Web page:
Brain injury is more common than you think. Every year, almost 350,000 people are admitted to hospital with a brain injury related diagnosis. In 2016/17, there were 155,919 admissions for head injury alone – that equates to 427 every day, or one every three minutes.
The impact of brain injury can be life-changing for both the individual hurt but also their wider family. Common effects include memory problems, fatigue, headaches, problems with thinking, mobility, speech and language problems, depression, sexual problems and problems with attention and concentration. These issues can also impact on relationships, employment, education and driving ability.
The more severe the brain injury, the more pronounced the long-term effects are likely to be. However, even after a minor head injury, brain function can be temporarily impaired, and this is sometimes referred to as concussion.
Ensuring your head protection is worn and cared for correctly is key to remaining safe.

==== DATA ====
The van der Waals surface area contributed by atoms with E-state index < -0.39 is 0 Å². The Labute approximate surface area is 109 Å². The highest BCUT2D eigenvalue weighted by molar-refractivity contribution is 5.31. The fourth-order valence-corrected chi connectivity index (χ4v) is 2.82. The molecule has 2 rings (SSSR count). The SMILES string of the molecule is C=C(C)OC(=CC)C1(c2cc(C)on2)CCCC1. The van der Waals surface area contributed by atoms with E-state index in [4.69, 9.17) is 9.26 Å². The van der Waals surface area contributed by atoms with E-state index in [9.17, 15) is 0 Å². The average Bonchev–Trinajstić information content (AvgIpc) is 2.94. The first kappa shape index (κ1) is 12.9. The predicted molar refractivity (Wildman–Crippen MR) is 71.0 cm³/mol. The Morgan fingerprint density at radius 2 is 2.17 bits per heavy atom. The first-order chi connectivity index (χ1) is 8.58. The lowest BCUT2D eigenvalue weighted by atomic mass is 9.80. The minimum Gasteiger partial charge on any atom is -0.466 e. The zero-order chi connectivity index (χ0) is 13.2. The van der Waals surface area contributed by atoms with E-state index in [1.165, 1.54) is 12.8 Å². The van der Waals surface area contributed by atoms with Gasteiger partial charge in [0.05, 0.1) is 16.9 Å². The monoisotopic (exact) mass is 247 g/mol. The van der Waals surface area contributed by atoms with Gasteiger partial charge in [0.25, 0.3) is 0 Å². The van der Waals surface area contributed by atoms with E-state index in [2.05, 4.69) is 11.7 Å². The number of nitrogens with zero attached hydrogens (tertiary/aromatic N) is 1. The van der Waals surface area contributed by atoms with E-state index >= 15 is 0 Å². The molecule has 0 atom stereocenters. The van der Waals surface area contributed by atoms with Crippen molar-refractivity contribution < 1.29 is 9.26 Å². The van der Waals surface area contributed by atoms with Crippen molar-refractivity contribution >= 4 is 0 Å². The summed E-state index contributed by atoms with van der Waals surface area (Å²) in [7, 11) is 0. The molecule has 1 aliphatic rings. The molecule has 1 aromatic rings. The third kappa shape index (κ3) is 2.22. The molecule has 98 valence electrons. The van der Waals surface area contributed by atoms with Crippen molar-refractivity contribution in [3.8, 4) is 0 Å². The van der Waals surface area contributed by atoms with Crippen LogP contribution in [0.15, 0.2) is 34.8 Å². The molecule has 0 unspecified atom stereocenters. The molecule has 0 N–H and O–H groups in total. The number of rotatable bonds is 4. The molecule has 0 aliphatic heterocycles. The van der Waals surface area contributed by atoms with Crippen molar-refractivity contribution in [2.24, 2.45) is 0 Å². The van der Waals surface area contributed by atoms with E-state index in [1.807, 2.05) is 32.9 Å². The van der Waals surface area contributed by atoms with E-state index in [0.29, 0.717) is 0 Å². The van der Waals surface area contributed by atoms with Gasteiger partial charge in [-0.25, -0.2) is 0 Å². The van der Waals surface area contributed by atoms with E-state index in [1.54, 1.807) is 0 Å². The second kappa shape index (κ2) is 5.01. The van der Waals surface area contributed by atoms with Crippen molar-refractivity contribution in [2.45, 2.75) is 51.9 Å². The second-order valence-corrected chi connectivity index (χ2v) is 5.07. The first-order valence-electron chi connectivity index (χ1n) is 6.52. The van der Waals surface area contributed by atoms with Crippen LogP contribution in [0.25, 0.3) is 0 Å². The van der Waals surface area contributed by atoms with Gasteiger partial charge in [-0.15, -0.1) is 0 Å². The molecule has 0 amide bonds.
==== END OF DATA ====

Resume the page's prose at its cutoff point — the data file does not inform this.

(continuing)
The results of a survey conducted by the brain injury charity which explored the use of hard hats in the construction industry and understanding of concussion were published at the start of the awareness raising week.
Shockingly, statistics revealed that among those who experienced a head injury at work:
More worryingly, 15% of 486 respondents stored their hard hat in an unsuitable way, such as in direct sunlight or extreme temperatures, whilst over half (58%) painted, marked or applied decals or labels to their helmet which could cause a chemical attack and reduce its durability.
Almost a quarter (24%) were unaware that exceeding the expiry date of a hard hat can reduce the level of protection and 28% did not know where to find their helmet’s expiry date or were unaware it even had one.
Peter McCabe, Chief Executive of Headway, said: “Brain injury is more common than you think, and its impact can be life-changing for both the injured person but also their wider family. Ensuring your head protection is worn and cared for correctly is key to remaining safe.